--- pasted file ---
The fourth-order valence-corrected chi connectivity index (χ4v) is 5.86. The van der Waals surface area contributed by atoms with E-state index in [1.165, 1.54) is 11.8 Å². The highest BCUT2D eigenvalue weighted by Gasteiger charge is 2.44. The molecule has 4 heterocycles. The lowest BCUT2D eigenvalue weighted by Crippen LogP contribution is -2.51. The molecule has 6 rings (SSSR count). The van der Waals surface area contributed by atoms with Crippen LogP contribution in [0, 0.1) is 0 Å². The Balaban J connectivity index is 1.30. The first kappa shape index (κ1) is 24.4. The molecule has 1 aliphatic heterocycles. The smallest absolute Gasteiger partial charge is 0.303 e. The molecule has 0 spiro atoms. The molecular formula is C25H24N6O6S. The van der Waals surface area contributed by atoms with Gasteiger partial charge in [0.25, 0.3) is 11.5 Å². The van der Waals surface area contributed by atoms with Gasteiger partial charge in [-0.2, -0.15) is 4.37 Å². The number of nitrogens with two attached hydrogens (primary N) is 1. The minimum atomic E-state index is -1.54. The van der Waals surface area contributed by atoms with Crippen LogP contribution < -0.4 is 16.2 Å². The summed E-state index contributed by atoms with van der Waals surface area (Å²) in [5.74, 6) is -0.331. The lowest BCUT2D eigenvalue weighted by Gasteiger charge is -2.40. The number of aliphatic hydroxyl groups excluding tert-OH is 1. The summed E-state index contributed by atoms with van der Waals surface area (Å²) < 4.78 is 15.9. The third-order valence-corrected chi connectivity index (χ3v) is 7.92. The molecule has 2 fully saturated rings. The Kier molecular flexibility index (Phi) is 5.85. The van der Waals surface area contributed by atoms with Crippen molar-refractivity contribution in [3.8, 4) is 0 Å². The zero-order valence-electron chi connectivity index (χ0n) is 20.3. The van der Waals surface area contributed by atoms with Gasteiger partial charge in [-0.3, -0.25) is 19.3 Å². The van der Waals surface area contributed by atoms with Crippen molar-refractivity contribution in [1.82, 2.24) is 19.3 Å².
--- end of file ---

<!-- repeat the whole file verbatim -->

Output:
The fourth-order valence-corrected chi connectivity index (χ4v) is 5.86. The van der Waals surface area contributed by atoms with E-state index in [1.165, 1.54) is 11.8 Å². The highest BCUT2D eigenvalue weighted by Gasteiger charge is 2.44. The molecule has 4 heterocycles. The lowest BCUT2D eigenvalue weighted by Crippen LogP contribution is -2.51. The molecule has 6 rings (SSSR count). The van der Waals surface area contributed by atoms with Crippen LogP contribution in [0, 0.1) is 0 Å². The Balaban J connectivity index is 1.30. The first kappa shape index (κ1) is 24.4. The molecule has 1 aliphatic heterocycles. The smallest absolute Gasteiger partial charge is 0.303 e. The molecule has 0 spiro atoms. The molecular formula is C25H24N6O6S. The van der Waals surface area contributed by atoms with Gasteiger partial charge in [0.25, 0.3) is 11.5 Å². The van der Waals surface area contributed by atoms with Gasteiger partial charge in [-0.2, -0.15) is 4.37 Å². The number of nitrogens with two attached hydrogens (primary N) is 1. The minimum atomic E-state index is -1.54. The van der Waals surface area contributed by atoms with Crippen LogP contribution < -0.4 is 16.2 Å². The summed E-state index contributed by atoms with van der Waals surface area (Å²) in [5.74, 6) is -0.331. The lowest BCUT2D eigenvalue weighted by Gasteiger charge is -2.40. The number of aliphatic hydroxyl groups excluding tert-OH is 1. The summed E-state index contributed by atoms with van der Waals surface area (Å²) < 4.78 is 15.9. The third-order valence-corrected chi connectivity index (χ3v) is 7.92. The molecule has 2 fully saturated rings. The Kier molecular flexibility index (Phi) is 5.85. The van der Waals surface area contributed by atoms with Crippen molar-refractivity contribution in [3.8, 4) is 0 Å². The zero-order valence-electron chi connectivity index (χ0n) is 20.3. The van der Waals surface area contributed by atoms with Gasteiger partial charge in [-0.3, -0.25) is 19.3 Å². The van der Waals surface area contributed by atoms with Crippen molar-refractivity contribution in [1.82, 2.24) is 19.3 Å².